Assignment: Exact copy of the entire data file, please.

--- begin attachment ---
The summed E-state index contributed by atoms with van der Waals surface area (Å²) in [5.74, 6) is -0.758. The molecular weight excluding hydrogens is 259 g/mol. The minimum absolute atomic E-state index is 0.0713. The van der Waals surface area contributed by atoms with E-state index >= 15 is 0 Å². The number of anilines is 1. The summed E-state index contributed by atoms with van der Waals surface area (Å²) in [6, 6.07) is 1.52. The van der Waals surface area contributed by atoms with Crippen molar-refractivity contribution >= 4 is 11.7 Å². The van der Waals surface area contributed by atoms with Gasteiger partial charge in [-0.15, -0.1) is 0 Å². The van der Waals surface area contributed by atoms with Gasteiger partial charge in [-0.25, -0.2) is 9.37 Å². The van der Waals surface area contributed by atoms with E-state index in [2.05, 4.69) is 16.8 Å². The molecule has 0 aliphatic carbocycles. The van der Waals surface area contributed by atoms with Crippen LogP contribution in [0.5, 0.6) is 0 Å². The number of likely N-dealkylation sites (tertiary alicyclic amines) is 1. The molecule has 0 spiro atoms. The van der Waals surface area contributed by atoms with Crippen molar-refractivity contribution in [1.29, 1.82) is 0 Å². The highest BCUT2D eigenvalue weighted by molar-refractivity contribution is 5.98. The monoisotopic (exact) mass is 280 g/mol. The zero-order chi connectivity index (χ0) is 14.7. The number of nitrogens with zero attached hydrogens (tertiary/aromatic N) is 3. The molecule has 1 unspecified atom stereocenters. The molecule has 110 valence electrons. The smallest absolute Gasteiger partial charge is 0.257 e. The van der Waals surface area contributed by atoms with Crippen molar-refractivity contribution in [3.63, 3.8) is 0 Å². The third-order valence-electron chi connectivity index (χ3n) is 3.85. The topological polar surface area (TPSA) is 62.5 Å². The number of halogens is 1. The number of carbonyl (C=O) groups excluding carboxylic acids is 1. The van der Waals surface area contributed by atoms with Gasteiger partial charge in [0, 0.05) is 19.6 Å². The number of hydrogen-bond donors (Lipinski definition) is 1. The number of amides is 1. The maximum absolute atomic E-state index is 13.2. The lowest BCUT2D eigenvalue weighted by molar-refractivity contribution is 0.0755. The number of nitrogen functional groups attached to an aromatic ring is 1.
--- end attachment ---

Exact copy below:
The summed E-state index contributed by atoms with van der Waals surface area (Å²) in [5.74, 6) is -0.758. The molecular weight excluding hydrogens is 259 g/mol. The minimum absolute atomic E-state index is 0.0713. The van der Waals surface area contributed by atoms with E-state index >= 15 is 0 Å². The number of anilines is 1. The summed E-state index contributed by atoms with van der Waals surface area (Å²) in [6, 6.07) is 1.52. The van der Waals surface area contributed by atoms with Crippen molar-refractivity contribution >= 4 is 11.7 Å². The van der Waals surface area contributed by atoms with Gasteiger partial charge in [-0.15, -0.1) is 0 Å². The van der Waals surface area contributed by atoms with Gasteiger partial charge in [-0.25, -0.2) is 9.37 Å². The van der Waals surface area contributed by atoms with E-state index in [2.05, 4.69) is 16.8 Å². The molecule has 0 aliphatic carbocycles. The van der Waals surface area contributed by atoms with Crippen LogP contribution in [0.5, 0.6) is 0 Å². The number of likely N-dealkylation sites (tertiary alicyclic amines) is 1. The molecule has 0 spiro atoms. The van der Waals surface area contributed by atoms with Crippen molar-refractivity contribution in [1.29, 1.82) is 0 Å². The highest BCUT2D eigenvalue weighted by molar-refractivity contribution is 5.98. The monoisotopic (exact) mass is 280 g/mol. The zero-order chi connectivity index (χ0) is 14.7. The number of nitrogens with zero attached hydrogens (tertiary/aromatic N) is 3. The molecule has 1 unspecified atom stereocenters. The molecule has 110 valence electrons. The smallest absolute Gasteiger partial charge is 0.257 e. The van der Waals surface area contributed by atoms with Crippen molar-refractivity contribution in [3.63, 3.8) is 0 Å². The third-order valence-electron chi connectivity index (χ3n) is 3.85. The topological polar surface area (TPSA) is 62.5 Å². The number of halogens is 1. The number of carbonyl (C=O) groups excluding carboxylic acids is 1. The van der Waals surface area contributed by atoms with Gasteiger partial charge in [0, 0.05) is 19.6 Å². The number of hydrogen-bond donors (Lipinski definition) is 1. The number of amides is 1. The maximum absolute atomic E-state index is 13.2. The lowest BCUT2D eigenvalue weighted by molar-refractivity contribution is 0.0755. The number of nitrogen functional groups attached to an aromatic ring is 1.